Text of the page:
Spotlight On: Michael Gorman, President, Salem Community College

Spotlight On: Michael Gorman, President, Salem Community College

2022-07-15T05:53:07-04:00June 16th, 2022|Education, South Jersey, Spotlight On|

Writer: Sara Suarez

3 min read June 2022 In an interview with Invest:, President of Salem Community College Michael Gorman discussed how the college is embracing innovative academic programs like gaming and scientific glass technology to meet the growing workforce demand in emerging and growing industries. Gorman also shared insights into the long-lasting challenges of the pandemic. 

What are some long-lasting consequences of the pandemic for community college students?

Community college students tend to gravitate more toward online classes, but it is not as comfortable as in person. Although our online classes are portable, high-quality, empowering and personalized, it’s tough to get that touch or motivation online. Students lose a great deal of interaction, immediate feedback and body language. However, we’ve seen a new phenomenon that students are taking fewer credits than they did in the past. Two years ago, our average class load was up to 12 credits; it is just over nine credits now. This means students have more work demands, not as much free cash, not as much financial aid, and most importantly, they’re putting off life experiences. Students will spend one year more studying and one less year in the workforce, meaning one more year of saving up money to buy a house. 

Another issue with the incoming class is social preparedness. We have a lot more students who are feeling the stress of trying to work while going to school, trying to take care of family members and a whole host of things that did not exist to the magnitude of today. A lot of social activities you go through in college are maturing activities. They are opportunities for personal growth.  

What industries are projected to demand more professionals in South Jersey?

Our glass program is very niche and high quality. We have more demand for scientific glassblowers than we can fill. There has been a rise in the artistic glass blowing community because of the legalization of the cannabis industry, which will increase the demand for professional glassblowers. 

Another program taking off at the moment is nursing. Demand for nurses in the last three years has doubled. The healthcare field has significant growth patterns, and many nurses are reaching retirement age. We’ve recently struck up agreements with four-year colleges, so nursing graduates can smoothly transfer into a BSN program.

The Wind Port will also increase the demand for engineering students and riggers, welders and other more technical professionals.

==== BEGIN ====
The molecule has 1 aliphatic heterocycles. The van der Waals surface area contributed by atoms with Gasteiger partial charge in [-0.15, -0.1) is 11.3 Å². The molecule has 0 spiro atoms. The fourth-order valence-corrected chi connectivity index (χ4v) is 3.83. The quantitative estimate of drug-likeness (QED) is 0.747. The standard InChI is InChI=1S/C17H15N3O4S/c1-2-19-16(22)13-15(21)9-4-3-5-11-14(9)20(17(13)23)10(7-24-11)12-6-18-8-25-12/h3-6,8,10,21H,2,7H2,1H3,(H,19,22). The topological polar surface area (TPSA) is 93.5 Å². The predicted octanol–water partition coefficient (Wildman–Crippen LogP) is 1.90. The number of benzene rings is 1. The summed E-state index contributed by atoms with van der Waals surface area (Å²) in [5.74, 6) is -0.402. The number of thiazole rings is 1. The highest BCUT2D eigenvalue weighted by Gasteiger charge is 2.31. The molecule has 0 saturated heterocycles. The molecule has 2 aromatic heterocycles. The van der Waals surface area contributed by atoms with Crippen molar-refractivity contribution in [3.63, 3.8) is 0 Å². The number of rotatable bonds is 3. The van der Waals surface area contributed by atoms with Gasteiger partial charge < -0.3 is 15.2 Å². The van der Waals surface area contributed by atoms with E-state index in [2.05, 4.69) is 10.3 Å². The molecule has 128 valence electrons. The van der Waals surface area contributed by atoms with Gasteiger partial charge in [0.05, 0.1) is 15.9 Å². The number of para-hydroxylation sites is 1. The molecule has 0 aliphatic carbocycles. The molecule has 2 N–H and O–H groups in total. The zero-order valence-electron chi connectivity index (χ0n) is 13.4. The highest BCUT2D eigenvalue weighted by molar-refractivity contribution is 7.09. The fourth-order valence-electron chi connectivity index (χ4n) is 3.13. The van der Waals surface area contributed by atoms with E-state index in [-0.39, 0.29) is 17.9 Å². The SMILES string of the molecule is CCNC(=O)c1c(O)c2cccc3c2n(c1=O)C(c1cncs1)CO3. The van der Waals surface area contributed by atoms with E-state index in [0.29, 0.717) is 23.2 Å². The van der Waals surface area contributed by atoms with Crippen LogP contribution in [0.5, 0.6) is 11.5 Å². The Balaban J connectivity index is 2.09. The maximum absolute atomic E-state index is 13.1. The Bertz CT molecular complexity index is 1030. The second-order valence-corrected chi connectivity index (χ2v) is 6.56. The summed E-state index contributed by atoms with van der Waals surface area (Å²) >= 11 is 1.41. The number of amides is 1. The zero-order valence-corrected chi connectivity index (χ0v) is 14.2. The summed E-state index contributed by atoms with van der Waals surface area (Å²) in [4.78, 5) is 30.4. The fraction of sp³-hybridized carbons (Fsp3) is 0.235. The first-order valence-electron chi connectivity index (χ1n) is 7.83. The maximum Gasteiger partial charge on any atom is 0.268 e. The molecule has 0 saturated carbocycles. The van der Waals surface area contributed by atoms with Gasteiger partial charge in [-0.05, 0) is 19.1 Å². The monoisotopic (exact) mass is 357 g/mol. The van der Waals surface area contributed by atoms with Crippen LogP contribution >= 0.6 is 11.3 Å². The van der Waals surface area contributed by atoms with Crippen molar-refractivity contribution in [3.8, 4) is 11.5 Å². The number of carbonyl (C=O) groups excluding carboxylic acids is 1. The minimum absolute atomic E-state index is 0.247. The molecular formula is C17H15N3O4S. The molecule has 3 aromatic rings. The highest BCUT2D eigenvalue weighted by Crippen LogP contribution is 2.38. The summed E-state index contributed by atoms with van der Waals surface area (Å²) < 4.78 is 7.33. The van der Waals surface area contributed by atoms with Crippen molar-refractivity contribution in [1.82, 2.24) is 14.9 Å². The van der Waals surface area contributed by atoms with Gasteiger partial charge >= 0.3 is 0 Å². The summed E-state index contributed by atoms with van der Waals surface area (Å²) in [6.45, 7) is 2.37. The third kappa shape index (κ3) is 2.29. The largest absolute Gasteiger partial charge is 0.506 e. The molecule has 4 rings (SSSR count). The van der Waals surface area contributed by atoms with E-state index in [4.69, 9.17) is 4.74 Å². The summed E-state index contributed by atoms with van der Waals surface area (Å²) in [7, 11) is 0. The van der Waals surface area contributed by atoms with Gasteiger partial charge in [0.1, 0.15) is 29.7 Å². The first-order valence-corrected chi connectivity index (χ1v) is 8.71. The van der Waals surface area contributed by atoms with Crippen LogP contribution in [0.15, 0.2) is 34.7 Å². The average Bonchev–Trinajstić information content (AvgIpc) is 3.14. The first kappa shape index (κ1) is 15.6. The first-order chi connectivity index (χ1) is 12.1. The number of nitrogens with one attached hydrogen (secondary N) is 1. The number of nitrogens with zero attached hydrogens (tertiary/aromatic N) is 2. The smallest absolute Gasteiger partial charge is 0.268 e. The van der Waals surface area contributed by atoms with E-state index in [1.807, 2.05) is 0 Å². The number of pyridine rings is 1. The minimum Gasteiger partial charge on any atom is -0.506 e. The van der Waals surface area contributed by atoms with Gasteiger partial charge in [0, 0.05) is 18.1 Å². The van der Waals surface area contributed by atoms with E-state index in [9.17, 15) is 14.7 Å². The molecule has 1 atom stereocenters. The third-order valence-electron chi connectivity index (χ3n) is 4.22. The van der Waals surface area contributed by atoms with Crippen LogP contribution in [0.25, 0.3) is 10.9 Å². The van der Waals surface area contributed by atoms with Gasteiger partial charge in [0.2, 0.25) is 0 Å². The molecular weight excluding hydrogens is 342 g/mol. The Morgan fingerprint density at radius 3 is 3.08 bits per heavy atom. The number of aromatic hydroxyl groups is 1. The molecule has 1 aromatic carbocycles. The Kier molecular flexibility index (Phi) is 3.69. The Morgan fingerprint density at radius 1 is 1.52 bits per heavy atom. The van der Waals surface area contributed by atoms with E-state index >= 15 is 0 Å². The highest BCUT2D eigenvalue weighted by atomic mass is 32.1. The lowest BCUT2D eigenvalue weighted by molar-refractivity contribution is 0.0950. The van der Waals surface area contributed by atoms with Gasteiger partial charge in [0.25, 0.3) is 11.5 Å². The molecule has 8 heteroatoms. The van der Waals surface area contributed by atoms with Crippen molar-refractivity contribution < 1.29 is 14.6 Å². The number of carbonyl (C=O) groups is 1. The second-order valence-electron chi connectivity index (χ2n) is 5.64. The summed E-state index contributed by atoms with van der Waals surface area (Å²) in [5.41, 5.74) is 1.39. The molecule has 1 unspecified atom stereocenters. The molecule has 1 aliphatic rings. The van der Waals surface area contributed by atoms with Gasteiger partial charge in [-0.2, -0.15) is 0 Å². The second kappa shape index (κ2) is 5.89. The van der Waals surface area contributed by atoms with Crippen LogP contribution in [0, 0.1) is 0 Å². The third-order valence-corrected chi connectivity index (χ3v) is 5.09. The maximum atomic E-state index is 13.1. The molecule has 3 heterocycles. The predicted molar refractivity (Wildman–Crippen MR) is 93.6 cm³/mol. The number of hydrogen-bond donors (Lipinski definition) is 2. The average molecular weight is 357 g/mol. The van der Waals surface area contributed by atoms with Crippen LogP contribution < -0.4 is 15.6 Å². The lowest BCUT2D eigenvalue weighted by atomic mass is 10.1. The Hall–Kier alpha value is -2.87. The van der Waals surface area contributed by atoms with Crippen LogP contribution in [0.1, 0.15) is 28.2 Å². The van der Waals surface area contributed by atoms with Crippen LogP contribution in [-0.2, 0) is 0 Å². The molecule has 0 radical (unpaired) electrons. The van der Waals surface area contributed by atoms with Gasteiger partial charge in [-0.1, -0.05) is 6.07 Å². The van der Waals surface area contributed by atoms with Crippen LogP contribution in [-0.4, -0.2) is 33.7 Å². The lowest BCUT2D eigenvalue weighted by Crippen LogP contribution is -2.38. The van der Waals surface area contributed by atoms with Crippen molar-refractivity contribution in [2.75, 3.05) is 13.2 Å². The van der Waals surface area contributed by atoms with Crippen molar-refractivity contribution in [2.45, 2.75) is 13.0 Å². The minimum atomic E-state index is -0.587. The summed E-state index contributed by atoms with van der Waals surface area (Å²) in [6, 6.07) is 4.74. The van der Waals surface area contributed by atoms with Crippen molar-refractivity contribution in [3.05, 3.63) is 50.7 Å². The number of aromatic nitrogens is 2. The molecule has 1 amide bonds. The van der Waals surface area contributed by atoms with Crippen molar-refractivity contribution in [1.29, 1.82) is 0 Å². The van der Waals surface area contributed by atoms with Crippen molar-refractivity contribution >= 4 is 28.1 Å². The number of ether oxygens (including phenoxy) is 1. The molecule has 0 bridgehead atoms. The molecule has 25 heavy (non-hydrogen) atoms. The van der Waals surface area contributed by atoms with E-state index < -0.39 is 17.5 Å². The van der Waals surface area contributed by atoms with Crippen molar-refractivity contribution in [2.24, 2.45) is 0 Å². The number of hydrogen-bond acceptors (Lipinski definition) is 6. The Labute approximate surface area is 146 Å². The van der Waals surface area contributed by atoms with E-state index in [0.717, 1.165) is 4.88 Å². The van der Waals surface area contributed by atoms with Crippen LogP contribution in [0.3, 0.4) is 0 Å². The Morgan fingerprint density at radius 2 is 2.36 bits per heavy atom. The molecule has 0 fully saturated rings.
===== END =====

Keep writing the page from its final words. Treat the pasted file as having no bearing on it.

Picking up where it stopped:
We work with the Salem County Vo-Tech in promoting these programs and coordinate them with the demand they will have. Finally, our last specialized program relates to nuclear technology. We’ve supplied nuclear companies and plants with many technicians required to run their operations. The nuclear industry looked like it was about to fade but suddenly is making a revival because we realize that the nuclear industry can provide clean and sustainable energy for the nation. We work closely with PSEG Nuclear in Lower Alloways Creek, N.J.

What programs have seen a demand increase at the college?

In the past, people dismissed a liberal arts degree because it sounded a little bit too nebulous, but not everybody knows what they want to be or what they want to do when they are in college. The biggest aspect of a liberal arts degree is that it leaves options open. Some students need to have an open background because it gives them the most options. 

Cybersecurity is another area in which we see significant development. Our game design program gives people an associate’s degree that allows them to go into gaming and take another path later. For example, students can learn more about cyber protection and may find a career in that industry. Right now, it’s better to have options because career fields are evolving very quickly. A big advantage is to have as many options available as possible. That leaves us responsible for allowing students to explore different fields and interests in college to experience what their future may hold. I think it’s probably our most significant priority to be broadening their options in this next decade.


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